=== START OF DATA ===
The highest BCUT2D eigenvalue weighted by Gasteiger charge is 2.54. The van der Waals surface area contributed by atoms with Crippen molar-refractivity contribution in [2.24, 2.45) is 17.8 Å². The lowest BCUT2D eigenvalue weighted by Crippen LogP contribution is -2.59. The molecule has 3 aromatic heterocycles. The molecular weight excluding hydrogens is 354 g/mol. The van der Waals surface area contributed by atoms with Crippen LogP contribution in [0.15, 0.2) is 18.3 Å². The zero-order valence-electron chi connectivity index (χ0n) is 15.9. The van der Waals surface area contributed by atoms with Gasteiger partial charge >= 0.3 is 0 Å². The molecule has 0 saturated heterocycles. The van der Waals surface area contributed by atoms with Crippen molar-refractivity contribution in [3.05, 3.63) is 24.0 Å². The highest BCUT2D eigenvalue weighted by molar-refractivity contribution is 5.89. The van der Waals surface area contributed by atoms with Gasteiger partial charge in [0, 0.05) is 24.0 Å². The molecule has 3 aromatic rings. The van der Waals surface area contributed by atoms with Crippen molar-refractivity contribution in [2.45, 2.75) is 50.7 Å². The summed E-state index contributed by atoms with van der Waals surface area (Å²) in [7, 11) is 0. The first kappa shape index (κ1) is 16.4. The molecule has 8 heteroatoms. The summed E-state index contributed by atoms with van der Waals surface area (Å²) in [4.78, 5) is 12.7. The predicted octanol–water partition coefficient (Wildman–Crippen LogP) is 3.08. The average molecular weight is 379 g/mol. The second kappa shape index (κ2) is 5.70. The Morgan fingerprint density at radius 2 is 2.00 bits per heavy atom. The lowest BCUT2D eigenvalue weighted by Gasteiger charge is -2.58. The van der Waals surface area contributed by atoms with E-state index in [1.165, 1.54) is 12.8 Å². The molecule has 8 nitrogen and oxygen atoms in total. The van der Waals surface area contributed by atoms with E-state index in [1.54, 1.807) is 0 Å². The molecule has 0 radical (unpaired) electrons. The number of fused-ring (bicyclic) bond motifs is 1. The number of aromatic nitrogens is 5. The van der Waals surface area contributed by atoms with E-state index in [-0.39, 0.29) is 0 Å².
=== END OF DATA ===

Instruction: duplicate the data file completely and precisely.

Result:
The highest BCUT2D eigenvalue weighted by Gasteiger charge is 2.54. The van der Waals surface area contributed by atoms with Crippen molar-refractivity contribution in [2.24, 2.45) is 17.8 Å². The lowest BCUT2D eigenvalue weighted by Crippen LogP contribution is -2.59. The molecule has 3 aromatic heterocycles. The molecular weight excluding hydrogens is 354 g/mol. The van der Waals surface area contributed by atoms with Crippen LogP contribution in [0.15, 0.2) is 18.3 Å². The zero-order valence-electron chi connectivity index (χ0n) is 15.9. The van der Waals surface area contributed by atoms with Gasteiger partial charge >= 0.3 is 0 Å². The molecule has 0 saturated heterocycles. The van der Waals surface area contributed by atoms with Crippen molar-refractivity contribution in [3.05, 3.63) is 24.0 Å². The highest BCUT2D eigenvalue weighted by molar-refractivity contribution is 5.89. The van der Waals surface area contributed by atoms with Gasteiger partial charge in [0, 0.05) is 24.0 Å². The molecule has 3 aromatic rings. The van der Waals surface area contributed by atoms with Crippen molar-refractivity contribution in [2.45, 2.75) is 50.7 Å². The summed E-state index contributed by atoms with van der Waals surface area (Å²) in [7, 11) is 0. The first kappa shape index (κ1) is 16.4. The molecule has 8 heteroatoms. The summed E-state index contributed by atoms with van der Waals surface area (Å²) in [4.78, 5) is 12.7. The predicted octanol–water partition coefficient (Wildman–Crippen LogP) is 3.08. The average molecular weight is 379 g/mol. The second kappa shape index (κ2) is 5.70. The Morgan fingerprint density at radius 2 is 2.00 bits per heavy atom. The lowest BCUT2D eigenvalue weighted by Gasteiger charge is -2.58. The van der Waals surface area contributed by atoms with E-state index in [1.165, 1.54) is 12.8 Å². The molecule has 8 nitrogen and oxygen atoms in total. The van der Waals surface area contributed by atoms with E-state index in [1.54, 1.807) is 0 Å². The molecule has 0 radical (unpaired) electrons. The number of fused-ring (bicyclic) bond motifs is 1. The number of aromatic nitrogens is 5. The van der Waals surface area contributed by atoms with E-state index in [-0.39, 0.29) is 0 Å².